Exporting AA, CA and DLA to other EEA member states
Pamela Fitzpatrick describes provisions on exporting certain benefits relating to disability within the EEA.
EC Regulation 1408/71 is an important provision for people moving within the European Economic Area (EEA) and a key function of the Regulation is to allow certain benefits to be exported to another member state.1 Generally this applies to those benefits paid on a long-term basis that are intended for retirement, bereavement, invalidity or industrial injury.2
Prior to 1 June 1992, it was possible to export attendance allowance (AA), disability living allowance (DLA) and carer's allowance (CA) to another EEA state because they were considered to be 'invalidity benefits' and consequently were fully exportable under the EC Regulation.
This position was confirmed in Newton Case C-356/89, where the European Court of Justice (ECJ) held that mobility allowance (the predecessor to DLA) was an invalidity benefit for the purpose of 1408/71 and was fully exportable.3
In June 1992, Regulation 1408/71 was amended to include a new category of 'special noncontributory benefits'.4 Following this change, member states were required to list the benefits considered to fall within this category in Annex IIa to Regulation 1408/71. The UK listed AA, CA and DLA 5 to be special noncontributory benefits and consequently from that date would not allow exporting.6
The change in classification was the subject of a legal challenge in Snares Case C-20/96. However, the challenge failed with the ECJ holding that DLA was no longer exportable. The Snares case was followed by a similar judgment by the ECJ in respect of attendance allowance (Partridge Case C-297/96).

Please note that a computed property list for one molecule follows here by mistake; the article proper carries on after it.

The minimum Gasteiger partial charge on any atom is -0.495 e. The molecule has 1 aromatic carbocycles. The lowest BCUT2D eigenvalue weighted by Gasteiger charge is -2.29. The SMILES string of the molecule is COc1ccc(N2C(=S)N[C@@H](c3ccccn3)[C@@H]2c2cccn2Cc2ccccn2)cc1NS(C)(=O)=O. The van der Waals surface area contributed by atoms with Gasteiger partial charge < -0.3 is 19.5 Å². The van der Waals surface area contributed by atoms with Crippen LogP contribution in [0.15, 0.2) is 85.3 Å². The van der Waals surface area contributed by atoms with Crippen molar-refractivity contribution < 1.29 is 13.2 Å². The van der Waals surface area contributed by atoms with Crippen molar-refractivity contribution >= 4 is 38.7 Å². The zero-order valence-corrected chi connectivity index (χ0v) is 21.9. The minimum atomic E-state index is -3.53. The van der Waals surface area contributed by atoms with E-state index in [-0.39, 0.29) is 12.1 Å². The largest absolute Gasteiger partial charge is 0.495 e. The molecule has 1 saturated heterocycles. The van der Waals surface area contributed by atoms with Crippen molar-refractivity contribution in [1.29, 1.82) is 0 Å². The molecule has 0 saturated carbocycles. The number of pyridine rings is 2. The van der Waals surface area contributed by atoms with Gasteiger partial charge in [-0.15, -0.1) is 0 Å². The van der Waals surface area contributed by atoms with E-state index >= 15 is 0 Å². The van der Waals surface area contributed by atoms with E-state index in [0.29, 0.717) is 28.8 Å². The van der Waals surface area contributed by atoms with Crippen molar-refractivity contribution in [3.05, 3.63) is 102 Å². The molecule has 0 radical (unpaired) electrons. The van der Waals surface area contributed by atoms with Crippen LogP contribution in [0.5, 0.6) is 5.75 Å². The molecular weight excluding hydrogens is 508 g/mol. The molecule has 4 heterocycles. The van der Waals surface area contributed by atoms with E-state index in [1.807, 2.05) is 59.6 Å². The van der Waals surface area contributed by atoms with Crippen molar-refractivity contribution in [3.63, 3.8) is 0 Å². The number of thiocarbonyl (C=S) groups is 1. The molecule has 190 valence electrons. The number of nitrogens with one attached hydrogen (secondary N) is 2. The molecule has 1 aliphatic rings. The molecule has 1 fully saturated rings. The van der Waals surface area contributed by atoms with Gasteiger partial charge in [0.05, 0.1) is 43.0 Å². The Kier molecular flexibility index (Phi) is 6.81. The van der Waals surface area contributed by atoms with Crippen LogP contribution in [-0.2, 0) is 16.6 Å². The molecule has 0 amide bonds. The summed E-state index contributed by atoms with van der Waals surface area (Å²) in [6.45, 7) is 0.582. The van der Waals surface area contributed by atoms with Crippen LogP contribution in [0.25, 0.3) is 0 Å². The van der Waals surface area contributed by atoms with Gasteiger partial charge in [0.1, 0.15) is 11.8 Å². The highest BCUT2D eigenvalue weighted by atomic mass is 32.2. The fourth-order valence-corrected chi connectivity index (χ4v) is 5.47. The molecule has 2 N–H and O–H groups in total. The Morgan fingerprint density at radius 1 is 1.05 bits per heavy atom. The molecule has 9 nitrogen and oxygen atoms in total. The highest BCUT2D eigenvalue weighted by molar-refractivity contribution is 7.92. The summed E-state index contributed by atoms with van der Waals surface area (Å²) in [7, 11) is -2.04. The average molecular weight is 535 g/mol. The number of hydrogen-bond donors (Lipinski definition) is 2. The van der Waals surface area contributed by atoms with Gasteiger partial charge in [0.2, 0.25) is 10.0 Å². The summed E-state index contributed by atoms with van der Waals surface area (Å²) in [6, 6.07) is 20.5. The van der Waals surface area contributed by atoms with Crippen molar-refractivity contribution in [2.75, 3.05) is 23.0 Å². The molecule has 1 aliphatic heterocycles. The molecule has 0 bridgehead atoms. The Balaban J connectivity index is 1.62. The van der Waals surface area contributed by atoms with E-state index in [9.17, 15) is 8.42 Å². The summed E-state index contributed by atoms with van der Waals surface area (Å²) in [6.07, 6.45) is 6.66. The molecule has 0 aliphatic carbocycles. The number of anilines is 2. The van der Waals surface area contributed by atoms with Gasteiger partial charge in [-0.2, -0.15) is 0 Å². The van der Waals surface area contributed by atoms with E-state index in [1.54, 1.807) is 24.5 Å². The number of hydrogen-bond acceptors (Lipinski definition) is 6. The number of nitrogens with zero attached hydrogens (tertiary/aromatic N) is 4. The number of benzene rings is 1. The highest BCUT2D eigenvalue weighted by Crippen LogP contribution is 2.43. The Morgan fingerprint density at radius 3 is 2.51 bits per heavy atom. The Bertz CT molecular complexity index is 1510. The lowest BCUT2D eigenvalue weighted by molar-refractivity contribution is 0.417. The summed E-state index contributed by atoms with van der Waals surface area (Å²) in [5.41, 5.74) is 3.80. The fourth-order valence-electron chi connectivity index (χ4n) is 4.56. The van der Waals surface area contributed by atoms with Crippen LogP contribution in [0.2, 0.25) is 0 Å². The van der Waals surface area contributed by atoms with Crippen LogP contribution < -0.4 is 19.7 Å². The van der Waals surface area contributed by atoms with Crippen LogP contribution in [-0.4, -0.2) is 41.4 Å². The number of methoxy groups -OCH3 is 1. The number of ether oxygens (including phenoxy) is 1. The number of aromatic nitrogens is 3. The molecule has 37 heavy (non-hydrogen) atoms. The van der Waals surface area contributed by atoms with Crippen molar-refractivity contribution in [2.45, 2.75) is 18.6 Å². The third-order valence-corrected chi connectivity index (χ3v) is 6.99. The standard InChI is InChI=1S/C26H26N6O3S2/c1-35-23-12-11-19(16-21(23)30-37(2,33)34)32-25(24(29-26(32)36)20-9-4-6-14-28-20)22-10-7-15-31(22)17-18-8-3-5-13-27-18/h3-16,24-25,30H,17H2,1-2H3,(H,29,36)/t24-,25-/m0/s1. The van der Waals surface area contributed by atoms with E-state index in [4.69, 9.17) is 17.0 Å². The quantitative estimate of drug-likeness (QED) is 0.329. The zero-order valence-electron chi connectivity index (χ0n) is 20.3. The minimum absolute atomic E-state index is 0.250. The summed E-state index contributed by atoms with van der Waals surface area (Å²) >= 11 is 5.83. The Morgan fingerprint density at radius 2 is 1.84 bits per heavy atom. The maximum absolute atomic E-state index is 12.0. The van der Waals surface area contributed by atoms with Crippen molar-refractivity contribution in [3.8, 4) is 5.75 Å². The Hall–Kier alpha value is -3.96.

However, a number of subsequent decisions by the ECJ have cast doubt upon the validity of Snares and Partridge. In particular, in Jauch Case C-215/99, the ECJ rejected a submission that the listing of a benefit in Annex IIa to Regulation 1408/71 was conclusive of its nature as a special noncontributory benefit. It therefore declined to follow its earlier decision in Snares.
The Court held in Jauch that, given the importance accorded by the EC Treaty to the principle of freedom of movement for workers, any provisions that derogate from the principle of exportability of social security benefits must be interpreted strictly. A special noncontributory benefit not only had to be listed within Annex IIa but it also had to be 'special' and noncontributory Applying those principles, the Court held that an Austrian care allowance was not a ' special noncontributory benefit' within Article 10a even though it had been expressly listed as such in Annex IIa.